Do’s and Taboos for Spain
5 Key Conversation or Cultural Gesture Tips
Eye contact is very important to indicate your sincerity and attentiveness.
All types of sports, and especially soccer!
Architecture, music, art, culture, and anything related to the country or region’s beauty.
Travel, places you’ve visited, and your home country.
Good, wine, and especially the food or wine of the regions in Spain you are visiting.
5 Key Conversation or Cultural Gesture Taboos
The North American “O.K.” sign (making a circle of the first finger and thumb) is considered vulgar and should never be used.
Summoning a person by curling your index finger is considered rude. Instead, turn your palm down and wave your fingers or entire hand.
Bullfighting is a revered art form here. Consequently, it will be in your best interests to refrain from airing any criticisms about it.
Avoid placing too much of an emphasis on your professional experience and business success during a conversation.
In the Spanish culture, the quality of your character is the best measure of respect, so take care about how you want to be perceived.
Join us in the future for Do’s and Taboos for SWEDEN!
To learn more about the Dos and Taboos for different cultures, and the cultural communication styles for Asia Pacific, Europe, Latin America, and the Middle East – order Gayle Cotton’s bestselling book available on Amazon as a Book, eBook, or Audio Book
Create Rapport and Organize Strategies for Success
The CROSS of Cross-Cultural
Cultural Tips for Countries from A to Z
Cultural Tips for Spain – including some valuable business travel tips for Spain
This article on cultural differences in Spain and cultural travel tips for Spain is a brief snapshot of conversation guidelines for Spain, tips for communicating in Spain, and business strategies for Spain to help with understanding the culture in Spain. It’s important to keep in mind that as we homogenize as a ‘global culture,’ cultural tendencies change and evolve as well. Awareness is the first step when it comes to cultural do’s and taboos for Spain and tips for intercultural communication!
It’s easy for business travelers to think that even when they travel, business is going to be done pretty much the same way it is at home. But that’s not always the case. Cultural differences can have a significant impact on global business etiquette. That’s why it’s important for business travelers to make sure that they understand the culture of the country that they’re doing business in.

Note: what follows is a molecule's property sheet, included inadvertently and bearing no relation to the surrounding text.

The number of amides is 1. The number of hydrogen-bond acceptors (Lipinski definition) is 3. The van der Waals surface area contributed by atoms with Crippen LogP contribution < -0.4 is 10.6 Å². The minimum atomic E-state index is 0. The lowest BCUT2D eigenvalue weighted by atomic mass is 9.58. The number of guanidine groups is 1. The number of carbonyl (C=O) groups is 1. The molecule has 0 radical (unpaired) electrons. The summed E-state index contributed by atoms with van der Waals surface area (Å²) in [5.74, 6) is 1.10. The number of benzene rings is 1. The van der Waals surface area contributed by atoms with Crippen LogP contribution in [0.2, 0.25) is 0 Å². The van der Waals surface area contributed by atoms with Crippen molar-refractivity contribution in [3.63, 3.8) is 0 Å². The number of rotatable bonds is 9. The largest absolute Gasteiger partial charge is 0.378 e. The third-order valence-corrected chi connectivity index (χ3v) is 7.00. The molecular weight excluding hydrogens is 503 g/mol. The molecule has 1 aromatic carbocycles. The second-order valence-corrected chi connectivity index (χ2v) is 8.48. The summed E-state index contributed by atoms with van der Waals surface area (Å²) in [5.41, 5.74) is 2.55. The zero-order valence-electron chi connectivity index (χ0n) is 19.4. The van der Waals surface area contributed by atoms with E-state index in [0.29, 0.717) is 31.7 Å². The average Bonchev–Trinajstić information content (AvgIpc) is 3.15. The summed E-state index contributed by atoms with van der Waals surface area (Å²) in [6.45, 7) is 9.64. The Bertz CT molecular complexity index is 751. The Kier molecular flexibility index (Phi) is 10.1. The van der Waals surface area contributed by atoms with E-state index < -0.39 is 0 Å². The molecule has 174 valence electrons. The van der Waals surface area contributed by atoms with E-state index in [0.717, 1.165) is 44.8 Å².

Emmy Award Winner, Gayle Cotton, is the author of this blog and of the bestselling cross-cultural communication book ‘SAY Anything to Anyone, Anywhere! 5 Keys to Successful Cross-Cultural Communication’, which is available on Amazon as a Book, eBook, or Audio Book. She is President of Circles Of Excellence Inc. and a Professional Keynote Speaker. Contact Gayle if you need professional speakers for events, speakers on cultural diversity, conference speakers for events, or keynote speakers that specialize in cross-cultural training. She is a leader in the field of public speakers, motivational speakers, and international keynote speakers. She is among the best of female keynote speakers and women motivational speakers and is a ‘first choice’ request for international audiences!
Circles Of Excellence provides Corporate Training, Leadership Coaching, and Professional Keynote Speakers for companies of all sizes and in all industries, including over 50 Fortune 500 companies. Contact us about our customized training programs for Communication Skills, Cross-Cultural Communication, Cultural Diversity, Customer Service, Leadership Coaching, Presentation Skills, Sales Negotiations, Stress Management, Team building, and Time Management Training.